Opinion

The implications of the latest sky-high inflation data

The sharpest opinions on the debate from around the web

Inflation reached a fresh 40-year high last month, with consumer prices surging 9.1 percent from a year ago, the U.S. Labor Department recently reported. The June analysis poses yet another headache for the Biden administration, which is struggling to disassociate itself from rising prices, and also serves to solidify expectations that the Federal Reserve will once again raise interest rates by three-quarters of a percentage point at its next meeting in July. In the meantime, however, here's a quick look at what some of the experts have to say about the implications of the worse-than-expected numbers:

The markets aren't panicking, which could be a good thing

Financial markets "largely shrugged off" the news out of last Wednesday's report, opinion columnist Paul Krugman wrote for The New York Times. They "appear to believe that the worst" of inflation is "behind us" — but why?

For one thing, the rising gasoline prices that drove much of the inflation in June have already begun to decline. And secondly, there are "a bunch of other factors that should dampen inflation but aren't yet reflected in government reports." 

"[T]he message we're getting from the markets — a message backed by a lot of data that hasn't yet made it into official consumer price numbers — is, don't panic," Krugman opined, while noting, however, that he could be wrong. "Inflation is not, in fact, out of control, though the pain many consumers are feeling right now is."

The effect on American workers is the real 'tragedy'

"Well, that was ugly," The Wall Street Journal Editorial Board began a column released hours after the Labor Department's report. "No wonder Americans are in a sour mood."

Though some analysts have taken comfort in the fact that the so-called core consumer price index — which excludes volatile food and energy categories — rose only 0.7 percent in June, said prices "accelerated in June from May, and are up at an annual rate of 8 percent in the last three months. Inflation can't be dismissed as largely the result of energy prices and Ukraine," the board argued.

But "[t]he greatest tragedy" here is for "American workers, who are suffering the largest reduction in real wages since the 1970s." That said, "the policy implications are clear enough. The Fed has every reason to keep tightening" interest rates, the board continued.

Further, "rising inflation should take more domestic Congressional spending sprees off the table," including any version of Biden's once-flagship Build Back Better legislation. "The return of virulent inflation didn't have to happen, and the experience should discredit the policies that brought it on," the board added, flagging excessive spending under both the current and previous administrations, as well as Democrats' "trillions of dollars in welfare payments" as probable cause.

Congress must pass Democrats' economic plan now

Actually, argued David A. Super, a professor at Georgetown Law that previously worked as general counsel for the Center on Budget and Policy Priorities, "the recent inflation report provides a compelling reason" for Democrats to move forward with their economic plan.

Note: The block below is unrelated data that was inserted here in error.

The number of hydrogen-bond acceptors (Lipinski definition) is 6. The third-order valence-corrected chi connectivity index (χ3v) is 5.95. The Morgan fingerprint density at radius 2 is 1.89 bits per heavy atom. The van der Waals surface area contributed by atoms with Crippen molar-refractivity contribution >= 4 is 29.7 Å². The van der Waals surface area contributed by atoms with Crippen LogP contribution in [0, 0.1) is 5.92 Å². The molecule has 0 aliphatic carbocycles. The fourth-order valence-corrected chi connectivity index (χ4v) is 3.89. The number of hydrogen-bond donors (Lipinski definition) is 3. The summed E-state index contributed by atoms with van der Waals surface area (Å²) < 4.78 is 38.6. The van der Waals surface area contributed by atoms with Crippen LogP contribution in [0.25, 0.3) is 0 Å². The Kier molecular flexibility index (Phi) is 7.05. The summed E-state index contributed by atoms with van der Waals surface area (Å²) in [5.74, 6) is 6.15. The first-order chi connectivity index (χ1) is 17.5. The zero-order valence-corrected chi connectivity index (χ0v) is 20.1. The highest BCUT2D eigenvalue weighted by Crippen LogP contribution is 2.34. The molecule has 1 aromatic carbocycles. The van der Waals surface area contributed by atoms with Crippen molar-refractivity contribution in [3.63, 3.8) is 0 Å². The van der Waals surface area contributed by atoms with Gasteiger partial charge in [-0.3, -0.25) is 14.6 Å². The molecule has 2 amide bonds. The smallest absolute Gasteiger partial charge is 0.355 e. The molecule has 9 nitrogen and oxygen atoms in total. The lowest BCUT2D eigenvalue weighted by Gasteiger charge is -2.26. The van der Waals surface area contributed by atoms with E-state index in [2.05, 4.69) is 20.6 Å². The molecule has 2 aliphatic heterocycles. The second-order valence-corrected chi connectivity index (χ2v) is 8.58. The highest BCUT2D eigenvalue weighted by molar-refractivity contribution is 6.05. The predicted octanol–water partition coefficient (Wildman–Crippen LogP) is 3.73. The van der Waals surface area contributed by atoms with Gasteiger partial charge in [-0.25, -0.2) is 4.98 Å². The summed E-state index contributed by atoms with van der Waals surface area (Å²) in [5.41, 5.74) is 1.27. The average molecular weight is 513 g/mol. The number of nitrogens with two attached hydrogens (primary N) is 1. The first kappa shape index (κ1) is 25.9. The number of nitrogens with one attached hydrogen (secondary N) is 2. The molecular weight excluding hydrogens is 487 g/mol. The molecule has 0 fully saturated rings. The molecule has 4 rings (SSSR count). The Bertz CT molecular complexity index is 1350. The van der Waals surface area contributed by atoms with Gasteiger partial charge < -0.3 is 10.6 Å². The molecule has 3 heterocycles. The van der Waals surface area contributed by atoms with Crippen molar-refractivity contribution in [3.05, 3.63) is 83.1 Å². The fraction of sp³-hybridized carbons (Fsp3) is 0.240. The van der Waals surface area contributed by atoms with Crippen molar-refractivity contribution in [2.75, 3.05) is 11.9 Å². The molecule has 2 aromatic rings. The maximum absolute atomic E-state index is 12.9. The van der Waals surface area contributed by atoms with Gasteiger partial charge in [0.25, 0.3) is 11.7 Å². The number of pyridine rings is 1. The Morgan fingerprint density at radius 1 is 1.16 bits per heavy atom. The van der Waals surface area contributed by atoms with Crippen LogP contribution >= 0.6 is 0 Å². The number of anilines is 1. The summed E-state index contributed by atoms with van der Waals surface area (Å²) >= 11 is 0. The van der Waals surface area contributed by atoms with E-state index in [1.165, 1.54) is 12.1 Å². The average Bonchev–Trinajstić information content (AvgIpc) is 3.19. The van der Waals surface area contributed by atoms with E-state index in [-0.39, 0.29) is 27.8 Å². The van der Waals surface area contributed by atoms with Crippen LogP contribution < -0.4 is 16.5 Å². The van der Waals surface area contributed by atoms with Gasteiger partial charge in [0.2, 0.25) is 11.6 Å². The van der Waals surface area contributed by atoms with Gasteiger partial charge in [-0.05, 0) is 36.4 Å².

Writing for The Hill, Super posited that, though 9.1 percent inflation is "jarring," "finalizing and passing the pending economic package is one of the most important things that can be done to lower inflation while safeguarding the strong jobs market" the U.S. has "enjoyed" since the end of the pandemic-induced recession.

"Perhaps the biggest concern in fighting rising prices is preventing inflationary expectations from permeating the economy," Super mused after detailing a number of other pressures, including supply chain problems and the war in Ukraine. If consumers expect prices to continue rising, it could set off a dangerous wage-price spiral in which rampant inflation becomes self-fulfilling.

"We can keep inflationary expectations low — and lower inflation in the process — if we show the markets that we are diversifying our energy supply," Super wrote. "Seeing Congress acting proactively to reduce the deficit also should reassure the markets that Congress and the Federal Reserve are working in harmony to reduce inflation rather than pulling against one another, as has sometimes been the case in the past." Further, such action should serve to "dampen fears of a recession."

2024 could make this worse

There's no doubt that the June report was bad, and that the Fed must move aggressively to bring down prices. But in preparing to act, it must also consider "the risk presented by the next presidential election," opined Washington Post columnist Sebastian Mallaby.

"For now, the Fed is lucky to be working alongside a supportive executive. President Biden is old enough to remember the 1970s and the cost of letting inflation go unchecked," Mallaby wrote. But "[h]istorically speaking, this is unusual." Plenty of U.S. presidents, including former President Donald Trump, have "attacked the central bank whenever inflation reared its head and the Fed tried to quash it."

"If Trump or a Trumpist wins in 2024," Mallaby continued, "he or she will probably attack the Fed for attacking inflation at the expense of growth and jobs, even though the best thing the Fed can do for the economy is to deliver stable prices. … Because of this political factor, the inflation fight is especially urgent."

"If the Fed fails to control prices in the next 2.5 years," Mallaby concluded, "its job might become much harder."

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